The U.S. government is seeking forfeiture of four properties it says were purchased from money-laundering proceeds reportedly perpetrated by a local couple alleged to have operated out of a …
The U.S. government is seeking forfeiture of four properties it says were purchased from money-laundering proceeds reportedly perpetrated by a local couple alleged to have operated out of a Cleveland medical center.
Acting U.S. Attorney Alana W. Robinson, based in San Diego, has identified the pair as Jimmy and Ashley Collins, who owned and operated Choice MD at 3852 Candies Creek Ridge Road.
The case filed by federal prosecutors claims the couple paid two emergency room doctors and a nurse practitioner to write 3,759 prescriptions for compounded medications for Tricare beneficiaries located mainly in the Southern District of California. Many of those beneficiaries were, reportedly, U.S. Marines.
Kristina Davis, a reporter with the San Diego Union-Tribune who broke the story, said in an article published last Friday that in 2013, some 218 compounded prescriptions for Tricare patients were filled, with that number rising to 541 in 2014.
In the first four months of 2015, those numbers rose to 4,637, eliciting $67.3 million in reimbursement claims, according to the affidavit filed in the U.S. Court in San Diego.
The complaint alleged that some of those Marines served as recruiters for Tricare on behalf of Choice MD.
The two emergency-room physicians and RN were not named in the complaint; only their initials were included.
According to the federal complaint, each was paid to write the prescriptions between December 2014 and May 2015.
The compounded prescriptions for Tricare were filled by The Medical Shoppe in Bountiful, Utah, and shipped from Utah to California, the complaint reads.
It also alleges that no one at Choice MD treated or examined the Tricare beneficiaries before prescribing them the compounded medications, and that Choice MD did not bill Tricare for medical examinations or other services “as is customary when providing legitimate services to insured patients.”
There was no indication of any relationship between The Medicine Shoppe in Utah and the pharmacy using the same name in Cleveland.
According to the complaint, The Medicine Shoppe in Utah submitted claims to Tricare for filling the compound prescriptions written by doctors employed by Choice MD and “was paid a total of $62,589,666 based on these claims,” and “between September 2014 and May 2015, a total of approximately $45,369,567.87 was transferred to (Jimmy) Collins and (Ashley) Collins from bank accounts associated with two companies controlled by the owners of The Medicine Shoppe, CD Medical Inc., and Medworx Compounding, LLC.”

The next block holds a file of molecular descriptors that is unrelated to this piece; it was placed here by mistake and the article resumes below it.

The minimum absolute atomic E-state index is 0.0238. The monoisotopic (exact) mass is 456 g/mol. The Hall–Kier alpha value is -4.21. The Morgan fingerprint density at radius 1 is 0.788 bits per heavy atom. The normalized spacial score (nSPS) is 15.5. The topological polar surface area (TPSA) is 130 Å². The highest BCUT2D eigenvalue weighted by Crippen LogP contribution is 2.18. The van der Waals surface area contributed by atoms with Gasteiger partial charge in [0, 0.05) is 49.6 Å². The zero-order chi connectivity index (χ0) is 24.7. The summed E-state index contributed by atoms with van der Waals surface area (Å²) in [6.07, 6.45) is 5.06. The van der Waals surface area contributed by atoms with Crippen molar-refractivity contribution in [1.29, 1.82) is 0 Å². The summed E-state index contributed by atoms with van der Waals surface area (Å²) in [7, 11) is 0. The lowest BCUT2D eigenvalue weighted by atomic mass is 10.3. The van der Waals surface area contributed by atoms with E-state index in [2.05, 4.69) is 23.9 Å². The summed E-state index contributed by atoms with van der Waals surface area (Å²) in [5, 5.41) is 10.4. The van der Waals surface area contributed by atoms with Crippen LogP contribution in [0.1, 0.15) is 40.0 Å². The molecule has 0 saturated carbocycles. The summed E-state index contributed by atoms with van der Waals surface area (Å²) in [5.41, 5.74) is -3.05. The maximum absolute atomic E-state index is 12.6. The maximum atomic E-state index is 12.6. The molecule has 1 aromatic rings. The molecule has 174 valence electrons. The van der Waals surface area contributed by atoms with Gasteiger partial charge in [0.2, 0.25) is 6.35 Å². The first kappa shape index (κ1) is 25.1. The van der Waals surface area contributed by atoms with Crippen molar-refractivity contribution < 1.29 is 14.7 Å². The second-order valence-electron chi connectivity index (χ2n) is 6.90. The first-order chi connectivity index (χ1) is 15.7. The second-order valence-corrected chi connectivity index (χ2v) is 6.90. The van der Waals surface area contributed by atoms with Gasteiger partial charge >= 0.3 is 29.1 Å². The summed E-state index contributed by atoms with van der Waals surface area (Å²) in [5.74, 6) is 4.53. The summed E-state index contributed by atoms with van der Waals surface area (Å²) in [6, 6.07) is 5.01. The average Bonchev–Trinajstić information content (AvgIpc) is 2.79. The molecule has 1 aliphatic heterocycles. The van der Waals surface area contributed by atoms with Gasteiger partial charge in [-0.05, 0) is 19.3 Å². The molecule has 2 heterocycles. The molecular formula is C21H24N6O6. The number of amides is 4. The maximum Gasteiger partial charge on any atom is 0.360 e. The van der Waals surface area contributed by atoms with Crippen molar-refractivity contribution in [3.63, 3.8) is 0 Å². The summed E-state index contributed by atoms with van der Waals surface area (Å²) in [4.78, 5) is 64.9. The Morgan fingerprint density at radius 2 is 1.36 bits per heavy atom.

According to the government’s case, the Collinses reportedly used many of these monies to purchase the four properties the U.S. is attempting to have forfeited.
One of those properties is located in Cleveland: at 2520, 2522, 2424, and 2538 Keith St. N.W., with one of the lots being identified as Colony Square.
The other locations include property on Grasshopper Road in Birchwood, property at Baker Lane and Blythe Ferry Lane in Birchwood, and property on Blythe Ferry Lane, also in Birchwood.
A decision was granted Aug. 3, by U.S. District Judge Janis L. Sammartino to dismiss the forfeiture claim on the property on Grasshopper Road. The judge’s decision does not indicate whether the government’s request for forfeiture included the other properties, but it did indicate that any opposition to the decision would have to be included in an amended complaint at least 14 days from the date on the order for dismissal, which the federal government did in the amended complaint filed Aug. 17.
The amended complaint, while stating the properties are subject to forfeiture pursuant to Title 18 of the U.S. Code, states the government “does not request authority from the court to seize the defendant’s property at this time,” but rather “post notice of the complaint on the defendant’s properties,” “serve notice of this action,” and “let the county records show that action.”
“The United States will at an appropriate time execute a writ of entry for the purpose of conducting an inspection and inventory of the property,” the amended complaint states.
No charges have been placed against anyone named in the complaint.
Attempts by the Cleveland Daily Banner to contact Wade Vance Davies, a Knoxville attorney listed in court records as the legal counsel for Ashley Collins, were unsuccessful. Although a message was left with a member of the office staff, Davies had not responded by press deadlines.
Earlier today, 10th District Attorney General Steve Crump told the Banner because the case is of a federal nature, his office has not been involved in the matter.
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